He made his name as a young contemporary artist with several small exhibitions in Belfast between 1995 and 1998. At this time, Oliver also began illustrating book jackets for local publishing houses.

Whilst taking a break from university during 1999-2000, Oliver travelled across America and Australia, settling in Sydney for a period to work in freelance illustration and painting. In Australia, he illustrated for various magazines and got his first big break when Lavazza Coffee Company saw his offbeat coffee illustrations. They subsequently commissioned him to paint some pictures for their HQ and to illustrate their Christmas cards. They also featured him in a live exhibition during the Aroma coffee festival at The Rocks, Sydney, where he illustrated on site in front of thousands of people, using coffee rings and black ink.

Oliver returned from his travels in 2000 to finish his degree at the University of Ulster. He graduated with a First Class Honours Degree in Illustration and Visual Communication. During his final year, he had a prominent exhibition of portraiture in the John Hewitt Bar, Belfast. The exhibition was entitled ‘Boys At The Bar’, and depicted the afternoon (and morning!) drinking culture of Belfast. It attracted a great deal of media attention and all 16 pieces sold on the opening night.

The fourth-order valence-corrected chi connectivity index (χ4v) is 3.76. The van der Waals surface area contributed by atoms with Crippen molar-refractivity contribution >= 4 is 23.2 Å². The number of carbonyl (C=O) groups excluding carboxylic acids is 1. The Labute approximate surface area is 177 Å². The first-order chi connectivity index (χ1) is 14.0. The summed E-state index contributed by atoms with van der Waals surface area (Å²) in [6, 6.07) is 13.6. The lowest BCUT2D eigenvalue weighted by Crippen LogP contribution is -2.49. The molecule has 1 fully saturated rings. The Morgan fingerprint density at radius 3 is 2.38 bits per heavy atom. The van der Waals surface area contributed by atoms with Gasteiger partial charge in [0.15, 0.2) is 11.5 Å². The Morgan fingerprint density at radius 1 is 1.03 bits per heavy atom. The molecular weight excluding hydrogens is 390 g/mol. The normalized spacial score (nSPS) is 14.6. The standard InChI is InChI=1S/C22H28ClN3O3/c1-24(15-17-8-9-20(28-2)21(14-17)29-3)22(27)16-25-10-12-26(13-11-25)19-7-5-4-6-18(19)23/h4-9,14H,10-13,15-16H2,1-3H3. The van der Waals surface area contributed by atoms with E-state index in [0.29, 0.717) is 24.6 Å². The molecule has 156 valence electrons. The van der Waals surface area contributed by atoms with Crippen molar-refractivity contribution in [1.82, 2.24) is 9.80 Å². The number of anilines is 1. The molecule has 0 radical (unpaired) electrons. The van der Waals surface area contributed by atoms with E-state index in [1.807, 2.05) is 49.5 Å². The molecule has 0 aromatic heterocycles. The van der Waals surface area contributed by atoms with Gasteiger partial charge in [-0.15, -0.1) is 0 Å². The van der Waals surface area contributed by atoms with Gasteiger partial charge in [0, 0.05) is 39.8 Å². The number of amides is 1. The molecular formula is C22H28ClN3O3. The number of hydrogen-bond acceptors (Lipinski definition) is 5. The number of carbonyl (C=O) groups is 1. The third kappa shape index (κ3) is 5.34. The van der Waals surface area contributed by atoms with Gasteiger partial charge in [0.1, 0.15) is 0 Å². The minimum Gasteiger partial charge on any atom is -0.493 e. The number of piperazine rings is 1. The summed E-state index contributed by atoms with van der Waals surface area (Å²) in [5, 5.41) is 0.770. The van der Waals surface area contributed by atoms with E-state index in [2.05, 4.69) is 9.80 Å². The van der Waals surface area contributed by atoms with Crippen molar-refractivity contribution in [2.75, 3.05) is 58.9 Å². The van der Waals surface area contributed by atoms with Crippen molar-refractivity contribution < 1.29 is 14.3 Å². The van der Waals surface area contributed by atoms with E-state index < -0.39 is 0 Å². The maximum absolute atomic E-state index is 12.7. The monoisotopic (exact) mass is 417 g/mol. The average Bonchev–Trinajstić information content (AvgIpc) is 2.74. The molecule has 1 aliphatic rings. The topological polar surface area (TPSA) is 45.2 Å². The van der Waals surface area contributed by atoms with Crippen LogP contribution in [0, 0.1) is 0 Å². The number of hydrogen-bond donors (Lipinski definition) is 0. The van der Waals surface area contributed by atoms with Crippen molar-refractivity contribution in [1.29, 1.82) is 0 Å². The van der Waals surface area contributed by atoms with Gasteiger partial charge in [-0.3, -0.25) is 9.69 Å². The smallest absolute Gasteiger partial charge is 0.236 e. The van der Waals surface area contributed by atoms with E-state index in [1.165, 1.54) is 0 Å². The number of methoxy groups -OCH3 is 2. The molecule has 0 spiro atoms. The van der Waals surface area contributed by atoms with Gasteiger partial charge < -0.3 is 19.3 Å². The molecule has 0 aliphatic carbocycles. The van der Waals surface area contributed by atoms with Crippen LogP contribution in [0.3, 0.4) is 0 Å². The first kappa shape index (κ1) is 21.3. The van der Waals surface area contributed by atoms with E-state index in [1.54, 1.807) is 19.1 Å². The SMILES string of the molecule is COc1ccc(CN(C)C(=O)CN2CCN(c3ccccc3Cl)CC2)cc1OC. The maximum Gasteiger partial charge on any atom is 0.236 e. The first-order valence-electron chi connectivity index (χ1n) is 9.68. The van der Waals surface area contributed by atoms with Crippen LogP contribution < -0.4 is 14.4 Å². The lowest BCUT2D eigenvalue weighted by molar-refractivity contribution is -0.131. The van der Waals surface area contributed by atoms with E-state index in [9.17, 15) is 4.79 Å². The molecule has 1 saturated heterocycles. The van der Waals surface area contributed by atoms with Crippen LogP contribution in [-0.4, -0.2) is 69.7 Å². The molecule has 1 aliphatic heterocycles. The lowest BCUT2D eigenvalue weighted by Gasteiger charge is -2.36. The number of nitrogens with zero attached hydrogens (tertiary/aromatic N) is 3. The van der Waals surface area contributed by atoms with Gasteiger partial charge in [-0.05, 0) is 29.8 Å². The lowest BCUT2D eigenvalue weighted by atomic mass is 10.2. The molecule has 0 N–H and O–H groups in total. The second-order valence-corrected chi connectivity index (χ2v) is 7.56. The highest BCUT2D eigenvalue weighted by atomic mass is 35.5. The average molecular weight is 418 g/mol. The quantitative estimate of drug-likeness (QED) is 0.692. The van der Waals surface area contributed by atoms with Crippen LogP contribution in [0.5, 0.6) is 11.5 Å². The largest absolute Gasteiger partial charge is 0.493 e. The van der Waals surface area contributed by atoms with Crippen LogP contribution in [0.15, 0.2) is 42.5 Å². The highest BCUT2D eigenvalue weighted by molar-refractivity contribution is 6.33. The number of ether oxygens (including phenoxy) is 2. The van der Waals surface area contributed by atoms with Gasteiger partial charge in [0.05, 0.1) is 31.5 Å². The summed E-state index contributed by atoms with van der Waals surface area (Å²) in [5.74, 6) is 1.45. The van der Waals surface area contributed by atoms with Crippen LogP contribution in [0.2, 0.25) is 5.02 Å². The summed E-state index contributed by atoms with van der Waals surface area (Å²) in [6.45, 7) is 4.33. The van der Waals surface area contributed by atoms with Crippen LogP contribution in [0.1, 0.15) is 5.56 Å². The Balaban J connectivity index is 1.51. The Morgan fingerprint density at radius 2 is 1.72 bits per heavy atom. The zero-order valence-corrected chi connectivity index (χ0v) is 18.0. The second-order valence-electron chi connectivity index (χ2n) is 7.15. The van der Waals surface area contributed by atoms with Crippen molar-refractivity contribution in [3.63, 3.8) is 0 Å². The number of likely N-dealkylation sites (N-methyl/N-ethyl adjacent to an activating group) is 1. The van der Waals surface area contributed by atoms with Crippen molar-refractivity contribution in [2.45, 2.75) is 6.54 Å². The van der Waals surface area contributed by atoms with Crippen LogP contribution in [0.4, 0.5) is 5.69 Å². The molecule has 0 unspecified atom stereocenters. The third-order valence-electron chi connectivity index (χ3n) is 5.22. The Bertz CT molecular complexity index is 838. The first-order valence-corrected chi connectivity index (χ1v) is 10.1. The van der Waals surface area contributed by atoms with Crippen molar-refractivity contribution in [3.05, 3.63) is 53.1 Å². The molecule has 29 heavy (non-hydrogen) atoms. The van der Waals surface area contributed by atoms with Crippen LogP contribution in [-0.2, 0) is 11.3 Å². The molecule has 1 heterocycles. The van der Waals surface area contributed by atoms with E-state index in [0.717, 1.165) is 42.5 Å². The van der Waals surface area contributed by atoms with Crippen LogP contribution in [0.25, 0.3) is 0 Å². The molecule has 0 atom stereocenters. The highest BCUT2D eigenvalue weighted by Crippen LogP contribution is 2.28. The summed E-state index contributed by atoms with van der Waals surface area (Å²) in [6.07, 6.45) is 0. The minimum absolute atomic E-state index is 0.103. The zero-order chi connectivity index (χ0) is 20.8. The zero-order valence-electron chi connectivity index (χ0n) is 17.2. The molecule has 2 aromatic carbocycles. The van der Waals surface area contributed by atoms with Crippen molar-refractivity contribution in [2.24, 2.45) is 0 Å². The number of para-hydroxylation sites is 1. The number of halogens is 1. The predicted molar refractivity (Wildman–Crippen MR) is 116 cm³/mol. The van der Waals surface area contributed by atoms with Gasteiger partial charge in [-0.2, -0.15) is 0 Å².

Oliver’s eye-catching style of artwork has taken him in many directions, including poster illustration, painting 10 commissioned artworks for a London bar and designing album covers. He paints in an impressive range of styles and sizes with a wide variety of media, and is currently experimenting by pushing the creative boundaries of picture books.

Oliver began writing and illustrating children’s stories when he realised that people didn’t believe what he did with his time. He has had a number of adventures that he has collected into his books for children; his debut picture book, ‘How to Catch a Star’, was inspired by a moment sitting on the end of a jetty in Sydney, looking at the stars. Not having an agent, Oliver sent his work unsolicited to HarperCollins Publishers. Its potential was immediately recognised, it was whisked off the slush pile and the publishing process began. In 2004, the book was published by HarperCollins Children’s Books and was also short listed for the Booktrust Early Years Award for Best New Illustrator. In 2005, ‘How to Catch a Star’ won a Merit Award at the CBI/Bisto Book of Year Awards.

After the international success of ‘How to Catch a Star’, Oliver went on to produce the breathtakingly beautiful follow-up, ‘Lost and Found’, which garnered fantastic sales and critical acclaim on publication and went on to win the Gold Award at Nestle Children’s Book Prize in 2005.

He continues to exhibit his art in major cities of the world and was recently commissioned to produce illustrations for Starbucks’ nation-wide in-store displays in the UK

Oliver loves plastic food, suitcase handles and Elvis, and has developed a bizarre habit of endlessly writing lists he never reads. He remains hell bent on travelling all over the world.

Author Web Site

Reviewed by Ross Jeffery